# Logarithmic simultaneous equations

• Nov 28th 2010, 03:13 PM
Hellbent
Logarithmic simultaneous equations
Hi,

I'm unsure of how to approach this.

Solve the simultaneous equations:

$\displaystyle \log x + 2 \log y = 3$
$\displaystyle &x^2y = 125$
• Nov 28th 2010, 03:18 PM
pickslides
$\displaystyle y = \frac{125}{x^2}$

$\displaystyle \log x + \log \left( \frac{125}{x^2}\right)^2 = 3$

$\displaystyle \log \left(x\left( \frac{125}{x^2}\right)^2\right) = 3$

This log base e?

$\displaystyle x\left( \frac{125}{x^2}\right)^2 = e^3$

You got it from here?
• Nov 28th 2010, 03:26 PM
Plato
Assume that $\displaystyle \log$ is base ten.
The first equation becomes $\displaystyle xy^2=10^3$.

The we have from the second $\displaystyle x^2y=5^3$ so $\displaystyle ~y^2=5^6x^{-4}$.

Thus we get $\displaystyle ~5^6x^{-3}=10^3$

Can you solve that?
• Nov 28th 2010, 04:25 PM
Hellbent
Quote:

Originally Posted by pickslides
$\displaystyle y = \frac{125}{x^2}$

$\displaystyle \log x + \log \left( \frac{125}{x^2}\right)^2 = 3$

$\displaystyle \log \left(x\left( \frac{125}{x^2}\right)^2\right) = 3$

This log base e?

$\displaystyle x\left( \frac{125}{x^2}\right)^2 = e^3$

You got it from here?

Base 10.

I've tried:

$\displaystyle \displaystyle \left(\frac{125}{x}\right)^2=e^3$

$\displaystyle \displaystyle \ln\left(\frac{125}{x}\right)^2=\ln e^3$

$\displaystyle \displaystyle 2\ln\frac{125}{x}=3$

$\displaystyle \displaystyle \frac{2\ln125}{3}=x$

$\displaystyle \displaystyle \frac{15625}{3} = x$
• Nov 28th 2010, 04:29 PM
Hellbent
Quote:

Originally Posted by Plato
The we have from the second $\displaystyle x^2y=5^3$ so $\displaystyle ~y^2=5^6x^{-4}$.

I got it now.

$\displaystyle x^2y=5^3$ so $\displaystyle y^2=5^6x^{-4}$

$\displaystyle x^4y^2=5^6$

$\displaystyle \displaystyle y^2=\frac{5^6}{x^4}$

$\displaystyle y^2=5^6x^{-4}$

$\displaystyle xy^2=10^3$

Replacing $\displaystyle ~y^2$ with $\displaystyle ~5^6x^{-4}$

$\displaystyle 5^6x^{-4}x=10^3$

$\displaystyle 5^6x^{-3}=10^3$
• Nov 28th 2010, 04:46 PM
Plato
Quote:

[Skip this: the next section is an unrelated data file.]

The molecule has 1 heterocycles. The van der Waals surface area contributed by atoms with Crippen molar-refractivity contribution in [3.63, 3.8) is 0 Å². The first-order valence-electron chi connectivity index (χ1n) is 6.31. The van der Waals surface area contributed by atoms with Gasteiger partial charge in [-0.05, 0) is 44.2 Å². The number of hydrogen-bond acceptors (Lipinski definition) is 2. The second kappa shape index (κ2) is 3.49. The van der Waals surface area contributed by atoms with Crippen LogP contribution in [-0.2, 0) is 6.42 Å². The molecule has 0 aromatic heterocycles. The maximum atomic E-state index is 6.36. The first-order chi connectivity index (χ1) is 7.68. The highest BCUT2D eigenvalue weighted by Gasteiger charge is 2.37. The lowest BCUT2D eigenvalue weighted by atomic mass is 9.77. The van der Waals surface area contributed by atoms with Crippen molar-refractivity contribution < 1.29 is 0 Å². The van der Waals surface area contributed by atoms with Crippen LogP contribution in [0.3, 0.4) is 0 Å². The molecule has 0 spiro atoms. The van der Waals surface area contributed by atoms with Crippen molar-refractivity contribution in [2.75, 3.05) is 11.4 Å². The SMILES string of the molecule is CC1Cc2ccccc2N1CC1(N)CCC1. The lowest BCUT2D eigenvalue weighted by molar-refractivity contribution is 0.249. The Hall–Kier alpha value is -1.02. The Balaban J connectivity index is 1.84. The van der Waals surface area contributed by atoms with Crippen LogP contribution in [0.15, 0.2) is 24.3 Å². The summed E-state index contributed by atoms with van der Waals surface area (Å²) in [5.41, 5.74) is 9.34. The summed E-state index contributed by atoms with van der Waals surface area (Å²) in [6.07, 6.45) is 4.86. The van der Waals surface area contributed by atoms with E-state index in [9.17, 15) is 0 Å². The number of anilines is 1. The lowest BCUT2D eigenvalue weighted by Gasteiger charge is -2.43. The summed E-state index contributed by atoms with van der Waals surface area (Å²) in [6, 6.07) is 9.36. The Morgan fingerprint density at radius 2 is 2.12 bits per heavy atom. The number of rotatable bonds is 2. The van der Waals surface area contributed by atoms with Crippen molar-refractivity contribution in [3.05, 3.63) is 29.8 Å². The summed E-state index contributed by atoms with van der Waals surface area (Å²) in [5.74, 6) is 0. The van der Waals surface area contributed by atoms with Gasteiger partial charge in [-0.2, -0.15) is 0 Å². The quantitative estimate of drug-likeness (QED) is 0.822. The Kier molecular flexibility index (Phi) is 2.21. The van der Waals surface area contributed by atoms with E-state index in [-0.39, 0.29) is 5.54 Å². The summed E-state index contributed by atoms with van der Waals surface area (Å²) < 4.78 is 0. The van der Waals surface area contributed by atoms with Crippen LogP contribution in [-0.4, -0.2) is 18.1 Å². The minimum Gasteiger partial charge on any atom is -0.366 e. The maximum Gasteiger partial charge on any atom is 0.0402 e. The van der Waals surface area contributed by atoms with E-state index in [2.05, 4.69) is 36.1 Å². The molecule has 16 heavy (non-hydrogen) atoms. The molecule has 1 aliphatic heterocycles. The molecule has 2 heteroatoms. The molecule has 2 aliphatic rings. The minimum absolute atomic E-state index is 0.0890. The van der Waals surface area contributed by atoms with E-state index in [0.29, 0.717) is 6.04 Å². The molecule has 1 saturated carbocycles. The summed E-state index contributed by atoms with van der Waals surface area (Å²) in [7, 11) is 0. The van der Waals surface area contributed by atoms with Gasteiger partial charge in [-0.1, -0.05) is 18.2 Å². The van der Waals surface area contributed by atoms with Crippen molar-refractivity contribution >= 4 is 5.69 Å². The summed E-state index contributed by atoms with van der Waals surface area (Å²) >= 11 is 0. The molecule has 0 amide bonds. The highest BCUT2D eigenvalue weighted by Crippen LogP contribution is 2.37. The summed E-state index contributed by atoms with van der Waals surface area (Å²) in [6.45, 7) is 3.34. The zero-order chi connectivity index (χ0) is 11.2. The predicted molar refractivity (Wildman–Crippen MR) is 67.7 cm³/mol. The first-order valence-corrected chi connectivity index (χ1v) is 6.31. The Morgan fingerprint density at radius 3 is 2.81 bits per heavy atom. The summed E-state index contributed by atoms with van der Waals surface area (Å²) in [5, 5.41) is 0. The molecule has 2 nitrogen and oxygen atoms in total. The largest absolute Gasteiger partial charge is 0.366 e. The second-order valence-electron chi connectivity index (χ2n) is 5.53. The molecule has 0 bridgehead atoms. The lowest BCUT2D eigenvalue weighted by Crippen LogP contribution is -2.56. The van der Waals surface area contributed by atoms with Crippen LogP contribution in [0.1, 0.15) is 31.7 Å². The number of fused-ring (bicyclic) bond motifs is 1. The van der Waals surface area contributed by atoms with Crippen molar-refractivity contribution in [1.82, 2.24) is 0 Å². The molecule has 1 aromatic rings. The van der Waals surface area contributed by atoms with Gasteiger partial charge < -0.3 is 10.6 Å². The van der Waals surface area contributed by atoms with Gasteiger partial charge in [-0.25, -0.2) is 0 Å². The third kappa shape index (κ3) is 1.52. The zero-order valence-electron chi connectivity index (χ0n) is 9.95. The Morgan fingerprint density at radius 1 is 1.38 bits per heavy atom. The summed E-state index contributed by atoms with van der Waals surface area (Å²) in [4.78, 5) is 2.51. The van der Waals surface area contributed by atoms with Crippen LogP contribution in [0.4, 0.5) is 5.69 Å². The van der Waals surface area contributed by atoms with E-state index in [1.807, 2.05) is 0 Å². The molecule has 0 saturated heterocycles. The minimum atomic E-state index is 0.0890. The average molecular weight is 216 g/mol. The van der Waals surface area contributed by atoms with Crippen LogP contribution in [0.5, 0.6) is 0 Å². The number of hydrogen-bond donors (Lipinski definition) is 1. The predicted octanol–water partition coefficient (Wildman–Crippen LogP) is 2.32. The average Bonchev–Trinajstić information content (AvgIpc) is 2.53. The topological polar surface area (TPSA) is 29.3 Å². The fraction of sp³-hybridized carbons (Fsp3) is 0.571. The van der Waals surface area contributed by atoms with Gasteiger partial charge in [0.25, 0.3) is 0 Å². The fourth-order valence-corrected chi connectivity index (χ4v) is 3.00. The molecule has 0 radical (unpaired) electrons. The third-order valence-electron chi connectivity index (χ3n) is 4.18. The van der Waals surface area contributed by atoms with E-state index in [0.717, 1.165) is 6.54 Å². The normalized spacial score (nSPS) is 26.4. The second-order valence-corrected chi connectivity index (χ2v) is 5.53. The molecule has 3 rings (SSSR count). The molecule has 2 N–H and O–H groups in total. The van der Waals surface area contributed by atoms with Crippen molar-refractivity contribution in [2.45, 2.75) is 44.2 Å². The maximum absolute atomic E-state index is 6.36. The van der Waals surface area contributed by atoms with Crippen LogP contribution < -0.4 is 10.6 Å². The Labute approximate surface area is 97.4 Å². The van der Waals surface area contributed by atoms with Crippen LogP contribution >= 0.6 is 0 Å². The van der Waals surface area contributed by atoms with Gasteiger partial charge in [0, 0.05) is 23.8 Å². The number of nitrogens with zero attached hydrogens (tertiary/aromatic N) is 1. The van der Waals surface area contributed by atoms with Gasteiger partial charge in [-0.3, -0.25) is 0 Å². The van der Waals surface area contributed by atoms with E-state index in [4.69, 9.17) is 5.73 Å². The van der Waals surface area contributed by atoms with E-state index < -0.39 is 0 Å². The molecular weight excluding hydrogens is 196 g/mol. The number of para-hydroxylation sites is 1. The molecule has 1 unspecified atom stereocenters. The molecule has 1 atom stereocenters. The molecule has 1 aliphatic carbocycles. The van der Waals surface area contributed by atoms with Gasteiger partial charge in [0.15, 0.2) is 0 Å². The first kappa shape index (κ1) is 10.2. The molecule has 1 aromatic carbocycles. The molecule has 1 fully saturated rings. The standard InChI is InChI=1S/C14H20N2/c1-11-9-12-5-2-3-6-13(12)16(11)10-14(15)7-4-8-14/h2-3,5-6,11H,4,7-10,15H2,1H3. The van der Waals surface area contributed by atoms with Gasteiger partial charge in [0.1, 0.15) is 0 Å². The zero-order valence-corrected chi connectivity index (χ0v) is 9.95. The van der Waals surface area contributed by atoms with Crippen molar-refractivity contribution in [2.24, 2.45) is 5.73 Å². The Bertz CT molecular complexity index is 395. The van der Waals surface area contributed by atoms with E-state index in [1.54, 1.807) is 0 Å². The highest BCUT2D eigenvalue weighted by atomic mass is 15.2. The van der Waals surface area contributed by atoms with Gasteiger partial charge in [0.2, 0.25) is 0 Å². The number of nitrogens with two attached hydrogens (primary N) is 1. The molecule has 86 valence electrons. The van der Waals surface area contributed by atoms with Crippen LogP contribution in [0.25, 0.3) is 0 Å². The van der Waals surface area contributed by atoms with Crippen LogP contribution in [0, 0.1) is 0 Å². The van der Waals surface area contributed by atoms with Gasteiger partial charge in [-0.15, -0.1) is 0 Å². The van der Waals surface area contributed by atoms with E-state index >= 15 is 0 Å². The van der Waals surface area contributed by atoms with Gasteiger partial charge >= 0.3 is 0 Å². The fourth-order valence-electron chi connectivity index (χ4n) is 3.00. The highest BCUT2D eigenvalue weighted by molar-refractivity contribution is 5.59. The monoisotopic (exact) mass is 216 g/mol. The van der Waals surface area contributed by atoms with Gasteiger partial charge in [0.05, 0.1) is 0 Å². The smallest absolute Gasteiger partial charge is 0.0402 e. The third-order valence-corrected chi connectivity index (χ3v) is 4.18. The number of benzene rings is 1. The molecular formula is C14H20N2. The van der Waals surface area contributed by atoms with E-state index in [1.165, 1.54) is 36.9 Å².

Originally Posted by Hellbent
I don't get it.

Now there is a true and honest statement.
• Nov 28th 2010, 05:44 PM
Hellbent
Quote:

Originally Posted by Plato
Now there is a true and honest statement.

That doesn't help.
• Nov 28th 2010, 06:04 PM
pickslides
Well ,my working was base e.

So with base 10

$\displaystyle x\left( \frac{125}{x^2}\right)^2 = 10^3$

$\displaystyle \frac{125^2x}{x^4}= 10^3$

$\displaystyle \frac{125^2}{x^3}= 10^3$

$\displaystyle \frac{125^2}{10^3}= x^3$

$\displaystyle \sqrt[3]{\frac{125^2}{10^3}}= x$
• Nov 28th 2010, 06:19 PM
Hellbent
$\displaystyle \displaystyle \sqrt[3]{\frac{125^2}{10^3}}= x$

$\displaystyle x=2.5$

Substituting x in $\displaystyle x^2y=125$

$\displaystyle (2.5)^2y=125$

$\displaystyle y=\frac{125}{6.25}$

$\displaystyle y=20$
• Nov 28th 2010, 07:26 PM
Hellbent
Quote:

Originally Posted by Plato
Assume that $\displaystyle \log$ is base ten.
The first equation becomes $\displaystyle xy^2=10^3$.

The we have from the second $\displaystyle x^2y=5^3$ so $\displaystyle ~y^2=5^6x^{-4}$.

Thus we get $\displaystyle ~5^6x^{-3}=10^3$

Can you solve that?

$\displaystyle \displaystyle x^{-3}=\frac{10^3}{5^6}$

$\displaystyle \displaystyle \frac{1}{x^3}=\frac{10^3}{5^6}$

$\displaystyle \displaystyle \frac{1}{x^3}=\frac{8}{125}$

$\displaystyle \displaystyle 125=8x^3$

$\displaystyle \displaystyle \frac{125}{8}=x^3$

$\displaystyle \displaystyle \sqrt[3]{\frac{125}{8}}=x$

$\displaystyle \displaystyle 2.5=x$
• Nov 28th 2010, 07:28 PM
Soroban
Hello, Hellbent!

Another approach . . .

Quote:

$\displaystyle \text{Solve: }\;\begin{array}{cccc}\log x + 2 \log y &=& 3 & [1] \\ x^2y &=& 125 & [2] \end{array}$

From [1]: .$\displaystyle \log x + \log y^2 \:=\:3 \quad\Rightarrow\quad \log(xy^2) \:=\:3$

$\displaystyle \begin{array}{ccccccc} \text{[1] becomes:} & xy^2 &=& 1000 & [3] \\ \text{Divide by [2]:} & x^2y &=& 125 & [2] \end{array}$

We have: .$\displaystyle \displaystyle \frac{xy^2}{x^2y} \:=\:\frac{1000}{125} \quad\Rightarrow\quad \frac{y}{x} \:=\:8 \quad\Rightarrow\quad y \:=\:8x$

Substitute into [2]: .$\displaystyle x^2(8x) \:=\:125 \quad\Rightarrow\quad x^3 \:=\:\frac{125}{8} \quad\Rightarrow\quad \boxed{x \:=\:\tfrac{5}{2}}$

Sustitute into [2]: .$\displaystyle \left(\frac{5}{2}\right)^2y \:=\:125 \quad\Rightarrow\quad \frac{25}{4}y \:=\:125 \quad\Rightarrow\quad \boxed{y \:=\:20}$